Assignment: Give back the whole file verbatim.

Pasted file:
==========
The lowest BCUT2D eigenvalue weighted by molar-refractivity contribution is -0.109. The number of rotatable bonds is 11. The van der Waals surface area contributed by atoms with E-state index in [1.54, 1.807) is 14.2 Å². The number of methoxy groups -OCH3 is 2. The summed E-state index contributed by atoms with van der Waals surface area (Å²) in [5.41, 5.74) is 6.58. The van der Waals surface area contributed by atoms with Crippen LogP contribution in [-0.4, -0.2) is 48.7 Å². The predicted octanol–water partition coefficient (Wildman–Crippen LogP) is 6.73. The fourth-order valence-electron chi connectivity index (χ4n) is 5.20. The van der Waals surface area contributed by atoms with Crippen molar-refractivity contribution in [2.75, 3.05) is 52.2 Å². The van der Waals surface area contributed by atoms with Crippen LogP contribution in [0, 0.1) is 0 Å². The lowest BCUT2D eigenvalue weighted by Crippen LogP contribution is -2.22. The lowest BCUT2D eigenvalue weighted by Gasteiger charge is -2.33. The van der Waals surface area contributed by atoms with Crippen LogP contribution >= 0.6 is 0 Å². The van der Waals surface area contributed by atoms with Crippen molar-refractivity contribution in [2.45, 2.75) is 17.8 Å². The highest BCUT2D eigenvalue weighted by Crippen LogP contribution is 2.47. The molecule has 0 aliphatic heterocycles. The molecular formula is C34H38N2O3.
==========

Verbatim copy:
The lowest BCUT2D eigenvalue weighted by molar-refractivity contribution is -0.109. The number of rotatable bonds is 11. The van der Waals surface area contributed by atoms with E-state index in [1.54, 1.807) is 14.2 Å². The number of methoxy groups -OCH3 is 2. The summed E-state index contributed by atoms with van der Waals surface area (Å²) in [5.41, 5.74) is 6.58. The van der Waals surface area contributed by atoms with Crippen LogP contribution in [-0.4, -0.2) is 48.7 Å². The predicted octanol–water partition coefficient (Wildman–Crippen LogP) is 6.73. The fourth-order valence-electron chi connectivity index (χ4n) is 5.20. The van der Waals surface area contributed by atoms with Crippen molar-refractivity contribution in [2.75, 3.05) is 52.2 Å². The van der Waals surface area contributed by atoms with Crippen LogP contribution in [0, 0.1) is 0 Å². The lowest BCUT2D eigenvalue weighted by Crippen LogP contribution is -2.22. The lowest BCUT2D eigenvalue weighted by Gasteiger charge is -2.33. The van der Waals surface area contributed by atoms with Crippen LogP contribution >= 0.6 is 0 Å². The van der Waals surface area contributed by atoms with Crippen molar-refractivity contribution in [2.45, 2.75) is 17.8 Å². The highest BCUT2D eigenvalue weighted by Crippen LogP contribution is 2.47. The molecule has 0 aliphatic heterocycles. The molecular formula is C34H38N2O3.